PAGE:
Ayodhya Verdict


Was it ever about Babri Masjid? Everyone knew what it was about right from the beginning as the momentous events began to unfold in 1986. It was about history and memory, about deliberate amnesia and reflexive recollection, about revanchist relapse into the past and prudent preservation of the present. It was about how a modern polity, in the course of drawing sustenance from its deep civilisational roots, faces the good, the bad and the ugly of the past, and how history is sifted from memory and how narratives are woven with lores.

On part of the Muslims, it was a collective failure to recognise it for what it was. Or, perhaps, they did, but didn’t want to face it squarely, as acknowledging the question would beg a resolution for which their collective genius, or the lack of it, had neither any intellectual integrity nor any creative imagination.

It was not a Title suit. It was a moment for Truth and Reconciliation; to acknowledge that many wrongs happened in the past; that they should neither be celebrated nor be avenged; that they should be solemnly and stoically remembered lest they are repeated.

Honesty is the best policy. And honesty lies in recognising the past with warts and all. Insofar as history goes into making a narrative which, in turn shapes the identity, we must be prepared to own, disown, embrace and reject the elements from the past accordingly. Our ancestors were Hindus when Mahmud Ghaznavi invaded. He looted “our” temples and killed “our” ancestors. Now that we have changed our religion and, with that, our ancestors too, we must, if we delight in Mahmud’s iconoclasm, be also prepared to bear the historical consequence of it. If you, so disingenuously, argue that though Mahmud was your ancestor, though he looted temples, though it was a pious act about which you feel proud, but you will not take any responsibility for it, you are being too clever by half. However, between these extremes, there can be a via media too.

The people are not responsible for their forebears, but they are responsible for the memories created by their forebears. I do not believe in collective guilt, the guilty are guilty, but the children of guilty are children. Then why must they remember? Because not to remember would be to acquiesce. Memory is already a protest; it is a way of saying what happened was wrong. If you do not remember, you turn the page and wipe out what happened.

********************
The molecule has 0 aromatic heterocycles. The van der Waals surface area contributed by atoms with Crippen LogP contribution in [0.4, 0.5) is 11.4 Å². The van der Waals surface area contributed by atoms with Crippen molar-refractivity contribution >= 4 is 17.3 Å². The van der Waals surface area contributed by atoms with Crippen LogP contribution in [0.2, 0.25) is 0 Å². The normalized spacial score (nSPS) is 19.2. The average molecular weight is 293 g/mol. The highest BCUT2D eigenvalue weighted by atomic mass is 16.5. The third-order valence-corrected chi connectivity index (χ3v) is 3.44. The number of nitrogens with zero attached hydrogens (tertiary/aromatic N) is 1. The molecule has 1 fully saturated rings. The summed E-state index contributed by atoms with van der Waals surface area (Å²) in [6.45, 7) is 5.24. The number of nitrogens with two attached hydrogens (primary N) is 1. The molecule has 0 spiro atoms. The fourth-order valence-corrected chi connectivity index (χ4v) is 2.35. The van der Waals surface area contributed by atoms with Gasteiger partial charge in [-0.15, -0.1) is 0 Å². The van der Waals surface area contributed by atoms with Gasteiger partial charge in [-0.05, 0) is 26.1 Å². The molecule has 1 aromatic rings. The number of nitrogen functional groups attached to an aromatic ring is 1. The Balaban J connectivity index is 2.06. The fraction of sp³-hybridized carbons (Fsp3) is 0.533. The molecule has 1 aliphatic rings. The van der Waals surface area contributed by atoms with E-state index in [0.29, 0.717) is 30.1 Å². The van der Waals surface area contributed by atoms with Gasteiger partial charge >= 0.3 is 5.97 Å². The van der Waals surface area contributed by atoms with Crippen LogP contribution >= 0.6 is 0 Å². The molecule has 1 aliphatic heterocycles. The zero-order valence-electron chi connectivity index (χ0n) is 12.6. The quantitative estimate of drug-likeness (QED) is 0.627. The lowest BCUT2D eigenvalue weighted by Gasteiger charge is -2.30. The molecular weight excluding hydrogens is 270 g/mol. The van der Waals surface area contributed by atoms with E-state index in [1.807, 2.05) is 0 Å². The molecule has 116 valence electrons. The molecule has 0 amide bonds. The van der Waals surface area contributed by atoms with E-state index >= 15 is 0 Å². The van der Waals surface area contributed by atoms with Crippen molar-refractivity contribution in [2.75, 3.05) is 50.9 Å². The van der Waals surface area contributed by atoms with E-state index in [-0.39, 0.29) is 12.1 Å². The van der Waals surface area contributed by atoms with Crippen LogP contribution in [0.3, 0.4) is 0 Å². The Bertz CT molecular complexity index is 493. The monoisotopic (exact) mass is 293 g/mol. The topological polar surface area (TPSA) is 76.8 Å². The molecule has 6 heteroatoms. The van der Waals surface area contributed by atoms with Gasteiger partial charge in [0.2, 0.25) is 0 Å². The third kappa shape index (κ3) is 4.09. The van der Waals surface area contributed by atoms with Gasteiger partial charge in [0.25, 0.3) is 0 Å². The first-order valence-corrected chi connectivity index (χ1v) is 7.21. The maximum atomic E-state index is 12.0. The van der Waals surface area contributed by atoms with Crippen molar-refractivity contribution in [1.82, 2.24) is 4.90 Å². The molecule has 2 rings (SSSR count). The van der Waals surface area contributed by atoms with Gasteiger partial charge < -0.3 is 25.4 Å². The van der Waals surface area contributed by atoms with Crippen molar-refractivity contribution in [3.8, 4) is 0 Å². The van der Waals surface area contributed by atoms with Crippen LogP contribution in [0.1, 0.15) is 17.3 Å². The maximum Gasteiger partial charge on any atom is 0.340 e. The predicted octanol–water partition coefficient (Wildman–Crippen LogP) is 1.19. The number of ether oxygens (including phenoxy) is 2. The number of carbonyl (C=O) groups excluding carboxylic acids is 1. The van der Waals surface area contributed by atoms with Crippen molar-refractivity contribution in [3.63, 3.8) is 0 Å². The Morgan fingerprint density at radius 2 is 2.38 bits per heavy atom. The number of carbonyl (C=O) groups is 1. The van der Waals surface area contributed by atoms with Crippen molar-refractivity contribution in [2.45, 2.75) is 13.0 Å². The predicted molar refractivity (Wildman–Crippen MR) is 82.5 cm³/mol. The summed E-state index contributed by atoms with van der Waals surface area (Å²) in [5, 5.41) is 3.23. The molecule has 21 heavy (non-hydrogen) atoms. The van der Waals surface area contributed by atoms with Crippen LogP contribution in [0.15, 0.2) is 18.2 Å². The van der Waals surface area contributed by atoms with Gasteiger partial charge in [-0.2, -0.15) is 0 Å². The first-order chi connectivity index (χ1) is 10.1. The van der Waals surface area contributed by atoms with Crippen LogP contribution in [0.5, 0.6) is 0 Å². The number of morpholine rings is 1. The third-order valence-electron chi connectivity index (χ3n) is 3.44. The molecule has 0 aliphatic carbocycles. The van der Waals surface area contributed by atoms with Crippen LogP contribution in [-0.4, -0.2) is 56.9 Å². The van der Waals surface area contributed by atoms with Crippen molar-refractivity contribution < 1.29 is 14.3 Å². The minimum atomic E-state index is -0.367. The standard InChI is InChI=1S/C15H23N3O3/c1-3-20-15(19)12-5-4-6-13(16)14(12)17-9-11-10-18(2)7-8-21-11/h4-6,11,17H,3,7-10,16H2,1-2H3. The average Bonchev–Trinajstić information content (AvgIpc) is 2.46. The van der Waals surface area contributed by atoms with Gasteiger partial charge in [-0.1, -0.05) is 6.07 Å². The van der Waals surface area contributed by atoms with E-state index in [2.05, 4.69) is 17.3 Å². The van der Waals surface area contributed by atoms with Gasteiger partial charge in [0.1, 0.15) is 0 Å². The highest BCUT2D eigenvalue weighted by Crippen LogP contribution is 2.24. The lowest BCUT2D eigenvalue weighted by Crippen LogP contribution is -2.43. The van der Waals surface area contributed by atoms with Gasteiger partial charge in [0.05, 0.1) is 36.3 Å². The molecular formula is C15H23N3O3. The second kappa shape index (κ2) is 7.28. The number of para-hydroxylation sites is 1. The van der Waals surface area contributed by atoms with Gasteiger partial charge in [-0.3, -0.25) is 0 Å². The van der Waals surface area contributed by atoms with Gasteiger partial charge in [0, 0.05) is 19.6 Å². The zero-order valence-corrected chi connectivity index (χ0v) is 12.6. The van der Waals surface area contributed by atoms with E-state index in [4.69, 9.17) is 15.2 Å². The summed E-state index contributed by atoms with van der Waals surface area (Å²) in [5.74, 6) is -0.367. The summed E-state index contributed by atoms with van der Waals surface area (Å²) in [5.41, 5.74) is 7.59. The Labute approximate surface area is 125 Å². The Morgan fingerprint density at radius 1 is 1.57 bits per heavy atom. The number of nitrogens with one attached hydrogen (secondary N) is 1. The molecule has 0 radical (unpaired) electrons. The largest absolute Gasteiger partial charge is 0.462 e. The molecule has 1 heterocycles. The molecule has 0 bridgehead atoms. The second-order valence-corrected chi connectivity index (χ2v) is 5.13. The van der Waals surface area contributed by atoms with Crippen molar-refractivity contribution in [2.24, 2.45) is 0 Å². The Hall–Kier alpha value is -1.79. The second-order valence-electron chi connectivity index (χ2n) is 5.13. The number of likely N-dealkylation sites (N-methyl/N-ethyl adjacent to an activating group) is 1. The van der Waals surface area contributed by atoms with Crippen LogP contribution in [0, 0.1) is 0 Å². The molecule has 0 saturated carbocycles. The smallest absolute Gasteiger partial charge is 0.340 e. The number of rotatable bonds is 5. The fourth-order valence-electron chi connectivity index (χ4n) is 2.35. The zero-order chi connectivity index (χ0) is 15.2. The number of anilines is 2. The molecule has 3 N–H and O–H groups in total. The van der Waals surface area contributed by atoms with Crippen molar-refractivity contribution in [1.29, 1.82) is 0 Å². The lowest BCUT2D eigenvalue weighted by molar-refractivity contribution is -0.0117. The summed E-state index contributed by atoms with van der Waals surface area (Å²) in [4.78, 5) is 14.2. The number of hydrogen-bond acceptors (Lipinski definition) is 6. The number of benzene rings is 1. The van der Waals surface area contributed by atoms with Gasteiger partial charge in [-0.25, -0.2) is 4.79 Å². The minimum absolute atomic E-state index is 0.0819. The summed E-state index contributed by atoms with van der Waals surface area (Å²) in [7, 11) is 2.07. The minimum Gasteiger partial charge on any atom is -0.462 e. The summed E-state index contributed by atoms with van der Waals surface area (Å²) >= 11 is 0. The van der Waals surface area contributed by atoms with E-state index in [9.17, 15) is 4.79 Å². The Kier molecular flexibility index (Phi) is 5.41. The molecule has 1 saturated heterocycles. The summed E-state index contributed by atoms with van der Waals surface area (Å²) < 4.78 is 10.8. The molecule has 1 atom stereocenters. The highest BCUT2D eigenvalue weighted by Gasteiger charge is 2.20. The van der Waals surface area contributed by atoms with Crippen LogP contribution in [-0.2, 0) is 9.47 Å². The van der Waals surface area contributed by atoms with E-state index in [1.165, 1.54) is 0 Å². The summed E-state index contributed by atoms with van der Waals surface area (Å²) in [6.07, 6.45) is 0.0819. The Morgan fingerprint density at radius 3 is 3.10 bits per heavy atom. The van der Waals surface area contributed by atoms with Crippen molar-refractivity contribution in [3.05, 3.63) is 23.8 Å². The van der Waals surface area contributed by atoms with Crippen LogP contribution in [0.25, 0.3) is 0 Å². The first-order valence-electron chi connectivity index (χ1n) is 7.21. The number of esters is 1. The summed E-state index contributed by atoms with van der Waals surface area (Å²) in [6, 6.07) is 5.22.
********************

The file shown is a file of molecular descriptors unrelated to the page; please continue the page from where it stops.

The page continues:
Insofar as individuals are willing to glory in a group identity and accept its accomplishments as an extension of the self, they expose themselves to the crimes associated with that group identity as well.

Therefore, the title suit was not the right approach. But the right approach was not possible within the Paradigm of Confrontation which has been the Muslim way of life since the inception of modern polity in India.

And so, it redounds to the credit of the Indian State that it is seen as an impersonal — purely Weberian — entity, constituted by abstract principles, and not shaped, manned and run by flesh and blood men and women. There must be some sublime nobility in this state, its institutions and its personnel which makes a Minority, which regales in persecution complex, to regard it as neutral, fair and even handed.
It also redounds to the credit of the Hindu community that this State, despite having been built, manned and run by them, keeps the halo of impersonal and law bound neutrality.

It is also an eloquent commentary on the sagacity of Indian Muslims whose perspicuity saw the principles and institutions, but not who built them and who ran them, and whether, if they were flesh and blood people, they could have interpreted the letters of law in a manner suited to their instinctive likes and dislikes, particularly after the institution of Collective Conscience as a principle of justice. Anyway, for the Muslims, it was a lost case from the beginning; from the moment it was posited as a Hindu versus Muslim case.

It was not about Babri. Somehow it just became an untenable symbol of an unsubstantiated argument, which shows that if good arguments are not heard, bad will prevail.

Now what?
Muslims, if you win the case, gift the land to Hindus. Your hearts bled at the demolition of one mosque. They too have hearts, and your historians say that innumerable mandirs were destroyed. Mend their hearts, yours will be mended too.
If you lose the case, there is already a fully functional temple on the spot. You can’t lose a lost case twice. Nothing is lost. The future beckons. India’s destiny is your destiny.

करेंगे अहल-ए नज़र ताज़ा बस्तियाँ आबाद
मेरी निगाह नहीं सू-ए कूफ़ा-ओ बग़दाद
کریں گے اہلِ نظر تازہ بستیاں آباد
میری نگاہ نہیں سوۓ کوفہ و بغداد


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Najmul Hoda